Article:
1970 PONTIAC FIREBIRD IS LATE-BLOOMER
Because of the radical body and chassis changes of the new Second-Generation, which meant major engineering, tooling and manufacturing changes, the 1970 Pontiac Firebird and its sister-car, the 1970 Camaro started production much later in the model year than normal. The 1969 Firebird had been a best-seller and so production continued on, long past normal. This late start was so pronounced, that 1970 Camaros are known as ’70-1/2s. So this meant that the 1970 model year would be much shorter and thus have smaller sales numbers. But the new car was well worth the wait and the extra trouble. Inspired by European sports GTs, the new Firebird and Camaro shared a sleek, aerodynamic shape totally removed from the original First-Gen cars. Yet both cars were immediately recognizable, so in that respect also, the new looks were a success. This was right at the point where Detroit went from reengineering its cars every couple of years, to stretching each generation out over many years. This new 2nd-gen Firebird would remain in production for 12 model years, being replaced in 1982 with the new 3rd-gen Firebird. That’s a long time in the automotive world, but these were very different times, the 1970s. Fortunately, for the 1970 Pontiac Firebird, it was sitting right at the peak of the muscle car era, because starting in 1971, performance would get worse and worse, in the interest of safety and pollution. This new 2nd-gen Firebird would be available in only one body style, the 2-door Hardtop, gone was the convertible, never to return…until 1987 and the 3rd-generation. These lovely 2nd-gen Firebirds soldiered through the 1970s, carrying the muscle car torch, when nearly all others had fallen by the wayside. The Trans Ams in particular kept the dream alive until performance began to come back in the mid-80s and beyond.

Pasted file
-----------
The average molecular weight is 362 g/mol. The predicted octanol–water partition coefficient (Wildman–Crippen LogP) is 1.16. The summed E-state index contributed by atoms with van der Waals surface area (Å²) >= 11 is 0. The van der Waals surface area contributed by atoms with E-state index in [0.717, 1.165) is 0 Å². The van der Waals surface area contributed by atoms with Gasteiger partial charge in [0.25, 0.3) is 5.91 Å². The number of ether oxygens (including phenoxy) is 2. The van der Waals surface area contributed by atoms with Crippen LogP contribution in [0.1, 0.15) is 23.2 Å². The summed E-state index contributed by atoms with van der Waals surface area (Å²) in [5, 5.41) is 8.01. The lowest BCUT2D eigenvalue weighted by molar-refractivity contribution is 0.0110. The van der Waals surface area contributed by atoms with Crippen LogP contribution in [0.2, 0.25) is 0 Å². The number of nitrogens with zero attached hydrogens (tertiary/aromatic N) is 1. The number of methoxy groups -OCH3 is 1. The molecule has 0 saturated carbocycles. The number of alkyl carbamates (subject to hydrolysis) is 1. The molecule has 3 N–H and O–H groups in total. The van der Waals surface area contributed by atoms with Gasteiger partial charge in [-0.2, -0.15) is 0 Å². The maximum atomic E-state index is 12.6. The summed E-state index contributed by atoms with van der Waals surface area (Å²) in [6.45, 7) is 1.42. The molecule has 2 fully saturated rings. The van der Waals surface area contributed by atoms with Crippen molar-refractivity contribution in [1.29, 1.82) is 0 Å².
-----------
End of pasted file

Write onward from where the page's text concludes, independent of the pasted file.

ABOVE: The 1970 Pontiac Firebird pioneered the use of a one-piece flexible plastic nose cone (made of what they called “Condura”) to replace the conventional steel bumper. It was revolutionary at the time, now all cars are made this way.
BELOW: The 1970 Pontiac Firebird Formula 400 came with this cool twin-snorkel fiberglass hood.
1970 PONTIAC FIREBIRD SOLD IN AUCTION
This gorgeous Firebird ran through the Barrett-Jackson Auction at Hot August Nights 2014 in Reno. It sold, without reserve, for $19,800. Somewhat got a bargain. Just try to get one this nice for that kind of money.
1970 Pontiac Firebird INTERIORS
FIREBIRD INTERIORS Pontiac was one rung up from Chevrolet in GM’s hierarchy of brands, which meant that Pontiacs were supposed to be a little nicer than Chevys, and so the Firebird was to be slightly upscale from the Camaro. And it was. This was most apparent in the interior, which had nicer materials, better seats, fancier stitching, nicer door covers, deeper-pile carpeting, and a better-looking dash and instrument cluster.
ABOVE & BELOW: The Firebird Formula pictured here, was at the top of the heap in the Firebird family, just below the Trans Am. So it benefited from the deluxe interior trimmings. The 1970 Firebird Formula and Trans Am had one of the nicest interiors in its class.
1970 Pontiac Firebird PRODUCTION NUMBERS
PRICE WHEN NEW
PRODUCTION NOTES: Base Firebird came standard with Chevy-built 250 inline 6.
Firebird Esprit came standard with Pontiac 350 V8 with 255-horsepower.
Formula 400 came with 335-horse 400 V8 & unique twin-scoop fiberglass hood.